Kaden, Colin Muldoon and Rose all averaged double-digit scoring last season, while Dylan Muldoon is the Eagles' best defensive player. The Muldoon brothers will serve as Howardsville's team captains.

"Kaden is very self-motivated to become a better basketball player. His goal is to be the best player that he can be," Ken Sparks said. "John Paul is explosive and has really refined his jump shot to where he can be a scoring threat. He sees the floor very well and can really push the ball up the floor without turning it over. We're going to see big strides from him because of his determination and drive.

"Colin is a great overall player. He's a threat from the outside and can score inside with his height as well. If we're going to be successful, he and Dylan have to bring the same drive that John Paul and Kaden bring to the court.”

"I've coached all of the guys on our team for the last three seasons except one,” Sparks added. “We talk about being well-rounded. These guys are the best academically and spiritual leaders in our school."

Howardsville Christian’s most well-known alumni is Dylan Jergens, the third-leading scorer in state history with 2,782 career points.

The boys soccer and girls volleyball teams earned District titles during the fall. (During the fall soccer season, the Muldoons, Kaden Sparks and Rose helped Howardsville win a second-straight District title. The Eagles then lost 5-0 in the Regional Semifinal to eventual Division 4 champion Muskegon Western Michigan Christian. Both Muldoons, Kaden Sparks and Rose were named to the first-team all-BCS and District soccer squads.

The Muldoons were the two main catalysts in the Eagles' soccer run, along with Lukas Krueger. Dylan Muldoon had 28 goals and nine assists, while Colin Muldoon posted 14 goals and eight assists. Krueger added 19 goals to go with 16 assists. Kaden Sparks had five goals and four assists, and Rose added three goals and three assists.

Steve Muldoon, Colin and Dylan's father and Howardsville's head boys soccer coach, sees many correlations between soccer and basketball that will bring the Eagles success in hoops this winter.

"Communication is key. A team that doesn't talk on the field/court isn't going to win. They learn how to correct and encourage one another to deal with problems without getting too negative," Steve Muldoon said. "Individually, they learn how to anticipate. There isn't much difference between anticipating a pass and stepping in front of it in soccer or basketball or making a hard run down the court/field to get open for a layup/counterattack. They learn how to react and make the correct decision under pressure. The skills needed to do it in soccer and basketball are different, but most of it is mental and that carries over."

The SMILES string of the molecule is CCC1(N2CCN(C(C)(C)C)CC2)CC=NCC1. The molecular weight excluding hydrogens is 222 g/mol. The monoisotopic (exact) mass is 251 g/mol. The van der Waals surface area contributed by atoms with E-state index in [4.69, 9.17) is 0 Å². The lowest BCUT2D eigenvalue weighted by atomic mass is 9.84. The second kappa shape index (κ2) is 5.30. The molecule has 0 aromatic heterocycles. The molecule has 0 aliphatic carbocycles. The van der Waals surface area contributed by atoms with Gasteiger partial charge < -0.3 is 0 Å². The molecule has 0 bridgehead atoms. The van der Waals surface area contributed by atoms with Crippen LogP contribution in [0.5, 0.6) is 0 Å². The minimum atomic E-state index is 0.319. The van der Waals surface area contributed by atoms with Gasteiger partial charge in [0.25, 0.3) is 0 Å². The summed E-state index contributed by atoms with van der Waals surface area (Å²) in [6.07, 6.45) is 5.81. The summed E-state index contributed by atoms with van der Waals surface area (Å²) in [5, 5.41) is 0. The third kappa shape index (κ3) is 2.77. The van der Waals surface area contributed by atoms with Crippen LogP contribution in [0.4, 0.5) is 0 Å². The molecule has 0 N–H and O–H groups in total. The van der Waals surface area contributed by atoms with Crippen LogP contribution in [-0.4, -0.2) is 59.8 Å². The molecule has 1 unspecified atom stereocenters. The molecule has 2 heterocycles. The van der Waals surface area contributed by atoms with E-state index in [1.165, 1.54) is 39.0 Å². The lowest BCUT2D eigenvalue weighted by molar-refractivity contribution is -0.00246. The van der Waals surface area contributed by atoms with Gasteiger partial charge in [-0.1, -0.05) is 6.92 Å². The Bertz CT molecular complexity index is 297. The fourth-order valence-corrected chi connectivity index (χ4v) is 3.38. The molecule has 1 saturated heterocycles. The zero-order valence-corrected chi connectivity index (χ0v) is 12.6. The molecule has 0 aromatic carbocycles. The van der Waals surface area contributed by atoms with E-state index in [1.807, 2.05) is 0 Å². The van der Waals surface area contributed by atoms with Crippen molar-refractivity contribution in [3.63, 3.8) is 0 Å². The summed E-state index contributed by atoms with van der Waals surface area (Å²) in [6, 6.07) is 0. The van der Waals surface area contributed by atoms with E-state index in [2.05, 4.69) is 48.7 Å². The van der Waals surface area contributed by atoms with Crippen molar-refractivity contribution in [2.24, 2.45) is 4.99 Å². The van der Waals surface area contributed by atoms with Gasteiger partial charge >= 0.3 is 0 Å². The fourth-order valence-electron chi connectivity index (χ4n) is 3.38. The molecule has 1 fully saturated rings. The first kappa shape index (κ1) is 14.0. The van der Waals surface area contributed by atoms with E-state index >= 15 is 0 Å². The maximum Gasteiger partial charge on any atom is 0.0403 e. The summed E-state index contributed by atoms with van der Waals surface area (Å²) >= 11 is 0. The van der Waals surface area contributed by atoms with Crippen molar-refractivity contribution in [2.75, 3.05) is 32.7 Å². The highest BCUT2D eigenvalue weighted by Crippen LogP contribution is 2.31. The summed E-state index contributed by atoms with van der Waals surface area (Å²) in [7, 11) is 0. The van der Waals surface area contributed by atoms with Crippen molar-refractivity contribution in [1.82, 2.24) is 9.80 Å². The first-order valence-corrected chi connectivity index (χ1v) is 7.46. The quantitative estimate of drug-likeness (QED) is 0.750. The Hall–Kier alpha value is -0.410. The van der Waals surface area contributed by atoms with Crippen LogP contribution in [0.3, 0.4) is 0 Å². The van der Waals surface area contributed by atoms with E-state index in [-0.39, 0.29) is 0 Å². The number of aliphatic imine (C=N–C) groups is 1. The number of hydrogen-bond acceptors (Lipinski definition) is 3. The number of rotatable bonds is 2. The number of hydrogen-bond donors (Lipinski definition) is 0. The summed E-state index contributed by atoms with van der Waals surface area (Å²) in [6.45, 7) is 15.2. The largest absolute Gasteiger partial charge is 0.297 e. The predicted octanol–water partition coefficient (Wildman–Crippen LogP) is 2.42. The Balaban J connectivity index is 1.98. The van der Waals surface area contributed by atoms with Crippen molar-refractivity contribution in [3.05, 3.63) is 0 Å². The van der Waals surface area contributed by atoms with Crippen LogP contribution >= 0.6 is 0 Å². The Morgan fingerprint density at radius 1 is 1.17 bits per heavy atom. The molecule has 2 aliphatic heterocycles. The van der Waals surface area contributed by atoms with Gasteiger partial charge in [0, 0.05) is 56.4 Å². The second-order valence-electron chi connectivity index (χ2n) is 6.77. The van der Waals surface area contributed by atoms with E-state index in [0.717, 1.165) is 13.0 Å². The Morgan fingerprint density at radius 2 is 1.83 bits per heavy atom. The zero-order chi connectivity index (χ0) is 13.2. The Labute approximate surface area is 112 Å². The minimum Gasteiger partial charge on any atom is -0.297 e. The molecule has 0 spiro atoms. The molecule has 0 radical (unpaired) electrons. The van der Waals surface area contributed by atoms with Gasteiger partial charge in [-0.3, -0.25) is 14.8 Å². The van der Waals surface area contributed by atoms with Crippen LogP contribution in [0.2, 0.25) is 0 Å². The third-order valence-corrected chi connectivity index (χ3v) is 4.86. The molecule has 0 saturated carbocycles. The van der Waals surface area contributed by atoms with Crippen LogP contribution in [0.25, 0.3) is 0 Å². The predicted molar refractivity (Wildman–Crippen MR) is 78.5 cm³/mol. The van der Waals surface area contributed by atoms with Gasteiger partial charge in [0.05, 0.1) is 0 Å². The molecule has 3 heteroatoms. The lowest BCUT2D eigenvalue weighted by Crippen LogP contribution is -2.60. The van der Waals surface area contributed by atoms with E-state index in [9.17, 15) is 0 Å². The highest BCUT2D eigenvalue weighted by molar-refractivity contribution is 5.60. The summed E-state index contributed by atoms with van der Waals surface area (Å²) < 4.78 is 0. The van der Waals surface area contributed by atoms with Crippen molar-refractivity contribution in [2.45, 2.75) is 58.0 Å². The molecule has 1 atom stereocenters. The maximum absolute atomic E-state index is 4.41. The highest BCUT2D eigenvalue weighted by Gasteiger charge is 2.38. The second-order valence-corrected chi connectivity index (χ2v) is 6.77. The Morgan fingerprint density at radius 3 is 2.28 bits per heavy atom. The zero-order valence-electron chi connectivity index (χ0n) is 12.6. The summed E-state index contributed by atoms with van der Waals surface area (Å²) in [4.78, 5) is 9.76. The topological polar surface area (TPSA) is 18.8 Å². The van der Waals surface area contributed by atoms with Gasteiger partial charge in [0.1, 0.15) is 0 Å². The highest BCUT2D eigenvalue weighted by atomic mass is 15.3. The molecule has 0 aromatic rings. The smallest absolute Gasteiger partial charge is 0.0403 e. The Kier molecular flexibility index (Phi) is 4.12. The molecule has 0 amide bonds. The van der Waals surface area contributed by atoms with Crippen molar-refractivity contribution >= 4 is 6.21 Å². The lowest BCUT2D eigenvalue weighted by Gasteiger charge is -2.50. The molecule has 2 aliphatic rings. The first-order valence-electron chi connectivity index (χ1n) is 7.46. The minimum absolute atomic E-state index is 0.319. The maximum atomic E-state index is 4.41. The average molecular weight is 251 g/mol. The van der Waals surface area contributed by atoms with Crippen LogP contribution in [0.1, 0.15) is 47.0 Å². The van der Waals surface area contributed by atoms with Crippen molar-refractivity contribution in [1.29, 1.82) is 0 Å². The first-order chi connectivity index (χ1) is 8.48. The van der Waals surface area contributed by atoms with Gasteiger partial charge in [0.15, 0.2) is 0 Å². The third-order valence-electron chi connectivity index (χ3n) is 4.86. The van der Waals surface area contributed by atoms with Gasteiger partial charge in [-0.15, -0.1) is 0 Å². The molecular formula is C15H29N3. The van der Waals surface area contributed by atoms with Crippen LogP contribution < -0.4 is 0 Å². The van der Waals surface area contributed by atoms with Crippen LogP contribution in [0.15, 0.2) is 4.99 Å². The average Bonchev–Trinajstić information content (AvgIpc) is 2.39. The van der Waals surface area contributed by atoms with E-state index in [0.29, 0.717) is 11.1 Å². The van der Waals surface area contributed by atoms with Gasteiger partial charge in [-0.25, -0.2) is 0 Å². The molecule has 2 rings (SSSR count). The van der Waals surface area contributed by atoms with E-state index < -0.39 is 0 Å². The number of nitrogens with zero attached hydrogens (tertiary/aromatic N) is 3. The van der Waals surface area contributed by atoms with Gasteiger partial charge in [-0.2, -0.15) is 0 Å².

Determination was another big factor for Howardsville's soccer success this fall.

"We beat Lansing Christian this fall in a weekend soccer tournament and they are a much bigger and physical team than us, but we managed to beat them," Colin Muldoon said. "That win gave us a lot of confidence for the remainder of the season that we could beat anyone."


The family dynamic doesn't stop with Howardsville's boys basketball team.

Senior Kyla Sparks, Ken's daughter and Kaden's older sister, is one of three cousins on the roster for a Howardsville girls team that finished 12-11 last year. All five starters are back for that Eagles team as well.

"As a team, we want to improve on last year's record. With all our starters back, we feel we have a good shot to finish at the top of both our conference and District. Most of our basketball team also played volleyball this fall, and we view us all as family," Kyla Sparks said. "Being able to play with my two cousins makes good lifelong memories."

Kyla Sparks, who averaged 12 points per game her junior year, starts with sophomore cousins Kelsie Muldoon and Kate Evans. Those three also started on the varsity volleyball team that captured its first District title since 1997.

Coincidently, the mothers of Kyla, Kelsie and Kate were all on the 1997 District champion volleyball team.

Scott HassingerScott Hassinger is a contributing sportswriter for Leader Publications and previously served as the sports editor for the Three Rivers Commercial-News from 1994-2022. He can be reached at [email protected] with story ideas for Berrien, Cass, St. Joseph and Branch counties.

PHOTOS (Top) Colin Muldoon drives to the basket against his twin brother Dylan Muldoon during recent Howardsville Christian boys basketball practice. (Middle) Eagles varsity boys basketball coach Ken Sparks, far left, is pictured by the school's trophy case with his four returning starters Colin Muldoon, Dylan Muldoon, Kaden Sparks and John Paul Rose. (Below) The boys soccer and girls volleyball teams earned District titles during the fall. (Top and middle photos by Scott Hassinger. District championship photos courtesy of Howardsville Christian School.)